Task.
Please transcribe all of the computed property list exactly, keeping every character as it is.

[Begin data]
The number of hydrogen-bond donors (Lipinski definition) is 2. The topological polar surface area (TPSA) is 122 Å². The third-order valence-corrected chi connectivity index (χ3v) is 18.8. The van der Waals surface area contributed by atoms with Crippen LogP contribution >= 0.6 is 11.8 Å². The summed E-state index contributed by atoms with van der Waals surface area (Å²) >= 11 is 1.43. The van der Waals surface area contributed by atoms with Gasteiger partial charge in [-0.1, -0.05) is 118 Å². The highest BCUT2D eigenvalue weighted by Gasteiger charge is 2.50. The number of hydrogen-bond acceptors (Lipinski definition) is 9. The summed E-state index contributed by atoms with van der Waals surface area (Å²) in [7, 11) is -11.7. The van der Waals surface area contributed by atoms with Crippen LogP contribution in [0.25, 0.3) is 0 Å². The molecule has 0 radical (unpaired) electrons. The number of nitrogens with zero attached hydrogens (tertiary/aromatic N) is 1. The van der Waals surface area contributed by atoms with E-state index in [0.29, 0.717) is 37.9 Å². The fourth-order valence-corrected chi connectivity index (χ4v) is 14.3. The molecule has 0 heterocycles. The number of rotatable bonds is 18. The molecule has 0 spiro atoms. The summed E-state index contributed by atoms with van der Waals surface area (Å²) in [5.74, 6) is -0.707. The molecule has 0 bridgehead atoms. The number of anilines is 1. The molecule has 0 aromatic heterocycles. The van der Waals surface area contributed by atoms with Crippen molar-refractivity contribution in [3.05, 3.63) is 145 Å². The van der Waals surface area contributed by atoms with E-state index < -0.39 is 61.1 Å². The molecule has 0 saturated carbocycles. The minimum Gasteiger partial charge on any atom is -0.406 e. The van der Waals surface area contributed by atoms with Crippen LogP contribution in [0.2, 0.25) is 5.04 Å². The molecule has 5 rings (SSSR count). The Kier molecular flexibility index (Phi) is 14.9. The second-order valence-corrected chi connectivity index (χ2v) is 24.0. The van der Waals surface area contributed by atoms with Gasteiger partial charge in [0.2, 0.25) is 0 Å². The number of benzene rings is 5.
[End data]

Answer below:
The number of hydrogen-bond donors (Lipinski definition) is 2. The topological polar surface area (TPSA) is 122 Å². The third-order valence-corrected chi connectivity index (χ3v) is 18.8. The van der Waals surface area contributed by atoms with Crippen LogP contribution >= 0.6 is 11.8 Å². The summed E-state index contributed by atoms with van der Waals surface area (Å²) >= 11 is 1.43. The van der Waals surface area contributed by atoms with Gasteiger partial charge in [-0.1, -0.05) is 118 Å². The highest BCUT2D eigenvalue weighted by Gasteiger charge is 2.50. The number of hydrogen-bond acceptors (Lipinski definition) is 9. The summed E-state index contributed by atoms with van der Waals surface area (Å²) in [7, 11) is -11.7. The van der Waals surface area contributed by atoms with Crippen LogP contribution in [0.25, 0.3) is 0 Å². The molecule has 0 radical (unpaired) electrons. The number of nitrogens with zero attached hydrogens (tertiary/aromatic N) is 1. The van der Waals surface area contributed by atoms with E-state index in [0.29, 0.717) is 37.9 Å². The fourth-order valence-corrected chi connectivity index (χ4v) is 14.3. The molecule has 0 heterocycles. The number of rotatable bonds is 18. The molecule has 0 spiro atoms. The summed E-state index contributed by atoms with van der Waals surface area (Å²) in [5.74, 6) is -0.707. The molecule has 0 bridgehead atoms. The number of anilines is 1. The molecule has 0 aromatic heterocycles. The van der Waals surface area contributed by atoms with Crippen molar-refractivity contribution in [3.05, 3.63) is 145 Å². The van der Waals surface area contributed by atoms with E-state index < -0.39 is 61.1 Å². The molecule has 0 saturated carbocycles. The minimum Gasteiger partial charge on any atom is -0.406 e. The van der Waals surface area contributed by atoms with Crippen LogP contribution in [0.2, 0.25) is 5.04 Å². The molecule has 5 rings (SSSR count). The Kier molecular flexibility index (Phi) is 14.9. The second-order valence-corrected chi connectivity index (χ2v) is 24.0. The van der Waals surface area contributed by atoms with Gasteiger partial charge in [0.2, 0.25) is 0 Å². The number of benzene rings is 5.